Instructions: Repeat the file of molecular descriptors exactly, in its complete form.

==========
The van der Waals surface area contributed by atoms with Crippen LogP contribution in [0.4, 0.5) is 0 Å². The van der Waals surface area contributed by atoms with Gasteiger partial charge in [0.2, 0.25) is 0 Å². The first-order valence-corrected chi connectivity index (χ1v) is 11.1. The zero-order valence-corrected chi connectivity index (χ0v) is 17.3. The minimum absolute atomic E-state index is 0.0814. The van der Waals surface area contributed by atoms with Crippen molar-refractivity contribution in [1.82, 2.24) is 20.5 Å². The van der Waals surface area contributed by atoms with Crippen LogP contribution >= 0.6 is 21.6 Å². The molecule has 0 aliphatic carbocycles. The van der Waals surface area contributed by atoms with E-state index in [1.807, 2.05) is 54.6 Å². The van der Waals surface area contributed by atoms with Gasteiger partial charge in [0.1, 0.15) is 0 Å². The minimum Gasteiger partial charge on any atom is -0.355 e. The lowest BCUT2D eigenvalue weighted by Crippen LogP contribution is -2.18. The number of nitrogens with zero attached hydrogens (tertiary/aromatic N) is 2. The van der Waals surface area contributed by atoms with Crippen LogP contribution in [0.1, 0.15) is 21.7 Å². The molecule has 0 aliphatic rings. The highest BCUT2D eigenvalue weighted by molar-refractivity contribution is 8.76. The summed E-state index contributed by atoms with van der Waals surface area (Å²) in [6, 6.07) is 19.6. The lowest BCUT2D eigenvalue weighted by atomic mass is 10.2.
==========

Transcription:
The van der Waals surface area contributed by atoms with Crippen LogP contribution in [0.4, 0.5) is 0 Å². The van der Waals surface area contributed by atoms with Gasteiger partial charge in [0.2, 0.25) is 0 Å². The first-order valence-corrected chi connectivity index (χ1v) is 11.1. The zero-order valence-corrected chi connectivity index (χ0v) is 17.3. The minimum absolute atomic E-state index is 0.0814. The van der Waals surface area contributed by atoms with Crippen molar-refractivity contribution in [1.82, 2.24) is 20.5 Å². The van der Waals surface area contributed by atoms with Crippen LogP contribution >= 0.6 is 21.6 Å². The molecule has 0 aliphatic carbocycles. The van der Waals surface area contributed by atoms with E-state index in [1.807, 2.05) is 54.6 Å². The van der Waals surface area contributed by atoms with Gasteiger partial charge in [0.1, 0.15) is 0 Å². The minimum Gasteiger partial charge on any atom is -0.355 e. The lowest BCUT2D eigenvalue weighted by Crippen LogP contribution is -2.18. The number of nitrogens with zero attached hydrogens (tertiary/aromatic N) is 2. The van der Waals surface area contributed by atoms with Crippen LogP contribution in [0.1, 0.15) is 21.7 Å². The molecule has 0 aliphatic rings. The highest BCUT2D eigenvalue weighted by molar-refractivity contribution is 8.76. The summed E-state index contributed by atoms with van der Waals surface area (Å²) in [6, 6.07) is 19.6. The lowest BCUT2D eigenvalue weighted by atomic mass is 10.2.